Votre compte Red Hat vous permet d'accéder à votre profil, à vos préférences et aux services suivants en fonction de votre statut client :
Vous n'êtes pas encore inscrit ? Voici quelques bonnes raisons de le faire :
- Parcourez les articles de la base de connaissances, gérez les dossiers d'assistance et les abonnements, téléchargez des mises à jour et bien plus encore, le tout depuis un espace unique.
- Affichez la liste des utilisateurs de votre organisation et modifiez les informations, les préférences et les autorisations relatives à leur compte.
- Gérez vos certifications Red Hat, consultez l'historique de vos examens et téléchargez des logos et des documents relatifs à vos certifications.
Votre compte Red Hat vous permet d'accéder à votre profil, à vos préférences et à d'autres services en fonction de votre statut client.
Si vous utilisez un ordinateur public, déconnectez-vous de votre compte lorsque vous n'utilisez plus les services Red Hat afin de garantir votre sécurité.Déconnexion
Our 3rd and final community profile features Louis 'Semiosis' Zuckerman. Semiosis maintains a repository of GlusterFS binaries for Ubuntu on Launchpad.net. While he came in 2nd in the contest based on his contributions on our Community Q&A forums, many of you may know him from his participation on #gluster on Freenode.
The following is an exchange I had with him a few weeks ago.
Q&A with Louis Zuckerman
How long have you used GlusterFS?
Since November 2010, glusterfs version 3.1.1.
What was it that led you to try it?
I wanted to move my production network from dedicated hosting to EC2. The biggest hurdle was figuring out how to replace a hardware RAID array NFS server with EBS storage in the AWS cloud. I needed more capacity than a single EBS volume, and more performance & reliability than any single-server solution could provide. I was also constrained by my application's requirement for a POSIX-compliant mounted filesystem. After reviewing every distributed filesystem I could find, GlusterFS turned out to be a perfect match for my needs across the board, from its technical capabilities and open source license, to the availability of both community and commercial support.
What should everyone know about your participation in the GlusterFS community (if they don't know already)
I'm co-maintainer, with Patrick Matthaei, of the Debian project's GlusterFS packages. I also independently maintain Ubuntu packages of the latest 3.1, 3.2 & 3.3 series versions of GlusterFS. I publish these packages to Launchpad PPAs, making both client/server and pure-client binary packages publicly available for Ubuntu i386 and amd64 architectures.
I discovered & solved a bug which prevented mounting local glusterfs volumes at boot on Ubuntu, and contributed the solution (an upstart job) to Gluster for inclusion in future versions. I also provide Ubuntu packages that include the new upstart job (instead of an initscript) for glusterd in separate PPAs.
I participated in the first Ubuntu Cloud Days event, giving a presentation called "Scaling shared-storage web apps in the cloud with Ubuntu & GlusterFS." In this tutorial I introduced glusterfs and outlined the concepts and techniques involved in managing a glusterfs storage cluster, paying special attention to the opportunities & issues which arise specifically from running glusterfs in EC2.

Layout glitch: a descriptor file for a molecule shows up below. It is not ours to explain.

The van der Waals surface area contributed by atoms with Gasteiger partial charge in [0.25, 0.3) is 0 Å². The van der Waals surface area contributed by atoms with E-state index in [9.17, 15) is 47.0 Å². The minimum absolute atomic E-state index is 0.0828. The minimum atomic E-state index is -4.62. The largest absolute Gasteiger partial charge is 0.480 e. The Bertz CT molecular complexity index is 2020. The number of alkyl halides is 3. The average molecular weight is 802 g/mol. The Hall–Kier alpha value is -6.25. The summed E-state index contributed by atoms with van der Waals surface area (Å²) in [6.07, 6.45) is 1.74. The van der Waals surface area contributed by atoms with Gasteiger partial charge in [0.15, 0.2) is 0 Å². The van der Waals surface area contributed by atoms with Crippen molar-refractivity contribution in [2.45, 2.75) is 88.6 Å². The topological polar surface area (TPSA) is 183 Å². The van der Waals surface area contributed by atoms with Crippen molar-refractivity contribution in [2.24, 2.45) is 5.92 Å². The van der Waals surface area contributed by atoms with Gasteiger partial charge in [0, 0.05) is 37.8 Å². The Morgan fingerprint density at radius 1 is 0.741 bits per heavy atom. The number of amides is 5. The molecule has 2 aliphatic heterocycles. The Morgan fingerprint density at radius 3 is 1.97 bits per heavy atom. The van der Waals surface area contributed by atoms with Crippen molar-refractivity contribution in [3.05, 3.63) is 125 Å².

I'm one of the few regulars in the gluster IRC channel with experience running glusterfs in production on either EC2 or Ubuntu, and maybe the only one using them all together.
Why do you participate in the Gluster community?
When I started using glusterfs there was minimal support for Debian & Ubuntu from Gluster or from the community. The Debian project's glusterfs packages were broken and the Ubuntu project's packages were very outdated. The official packages for Debian & Ubuntu provided by Gluster were only for amd64 and included the full client/server installation; no i386 or pure-client packages were available. As a result of this situation, and my need for such packages, I set out to build my own to solve the problem. Contributing my work back to the community seemed like the right thing to do because if I needed these packages, then others surely did as well.
I participate in the gluster IRC channel because when I was starting out with glusterfs I learned a ton by asking questions there, and also from reading the chat logs, and like to give back in kind. Last but not least, I enjoy sharing my knowledge & experience, and learn a lot by helping & observing others troubleshoot their glusterfs installations.
What was a Gluster Community Moment (tm) that you'll never forget?
The earliest was when Debian & Ubuntu developer Al Stone (ahs3) appeared in the gluster IRC channel to thank me for my packaging work bringing current versions of glusterfs to the Ubuntu i386 architecture.
Bonus: Other than yourself, who's your favorite Gluster community member, and why?
I appreciate all of the community members I've had the pleasure of speaking with on IRC and would have a hard time choosing a favorite. Each of us has a unique background & skill set we bring to the community and I enjoy that diversity. However having said that, if I had to pick one, I would say glusterbot because he's never wrong.